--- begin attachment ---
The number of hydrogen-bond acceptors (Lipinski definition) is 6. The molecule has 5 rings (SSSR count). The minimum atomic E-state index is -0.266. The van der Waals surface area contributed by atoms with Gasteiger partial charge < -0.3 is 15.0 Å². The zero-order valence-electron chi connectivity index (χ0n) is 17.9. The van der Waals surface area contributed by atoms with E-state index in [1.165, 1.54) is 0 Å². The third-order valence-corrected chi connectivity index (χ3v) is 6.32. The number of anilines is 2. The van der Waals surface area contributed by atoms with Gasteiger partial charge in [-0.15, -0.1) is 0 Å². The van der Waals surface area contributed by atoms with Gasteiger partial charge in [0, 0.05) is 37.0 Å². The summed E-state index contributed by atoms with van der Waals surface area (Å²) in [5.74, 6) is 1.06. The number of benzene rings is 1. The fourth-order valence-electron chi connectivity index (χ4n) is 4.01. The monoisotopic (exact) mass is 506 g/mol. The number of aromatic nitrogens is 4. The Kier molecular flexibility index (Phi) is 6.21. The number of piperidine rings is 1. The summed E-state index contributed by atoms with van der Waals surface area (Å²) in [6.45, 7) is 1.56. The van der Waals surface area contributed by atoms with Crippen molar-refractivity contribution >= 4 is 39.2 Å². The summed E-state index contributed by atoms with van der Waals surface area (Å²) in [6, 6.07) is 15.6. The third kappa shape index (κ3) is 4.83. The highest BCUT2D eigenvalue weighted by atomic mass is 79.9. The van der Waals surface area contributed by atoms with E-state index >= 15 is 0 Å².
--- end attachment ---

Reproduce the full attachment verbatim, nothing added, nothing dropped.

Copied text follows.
The number of hydrogen-bond acceptors (Lipinski definition) is 6. The molecule has 5 rings (SSSR count). The minimum atomic E-state index is -0.266. The van der Waals surface area contributed by atoms with Gasteiger partial charge < -0.3 is 15.0 Å². The zero-order valence-electron chi connectivity index (χ0n) is 17.9. The van der Waals surface area contributed by atoms with E-state index in [1.165, 1.54) is 0 Å². The third-order valence-corrected chi connectivity index (χ3v) is 6.32. The number of anilines is 2. The van der Waals surface area contributed by atoms with Gasteiger partial charge in [-0.15, -0.1) is 0 Å². The van der Waals surface area contributed by atoms with Gasteiger partial charge in [0, 0.05) is 37.0 Å². The summed E-state index contributed by atoms with van der Waals surface area (Å²) in [5.74, 6) is 1.06. The number of benzene rings is 1. The fourth-order valence-electron chi connectivity index (χ4n) is 4.01. The monoisotopic (exact) mass is 506 g/mol. The number of aromatic nitrogens is 4. The Kier molecular flexibility index (Phi) is 6.21. The number of piperidine rings is 1. The summed E-state index contributed by atoms with van der Waals surface area (Å²) in [6.45, 7) is 1.56. The van der Waals surface area contributed by atoms with Crippen molar-refractivity contribution >= 4 is 39.2 Å². The summed E-state index contributed by atoms with van der Waals surface area (Å²) in [6, 6.07) is 15.6. The third kappa shape index (κ3) is 4.83. The highest BCUT2D eigenvalue weighted by atomic mass is 79.9. The van der Waals surface area contributed by atoms with E-state index >= 15 is 0 Å².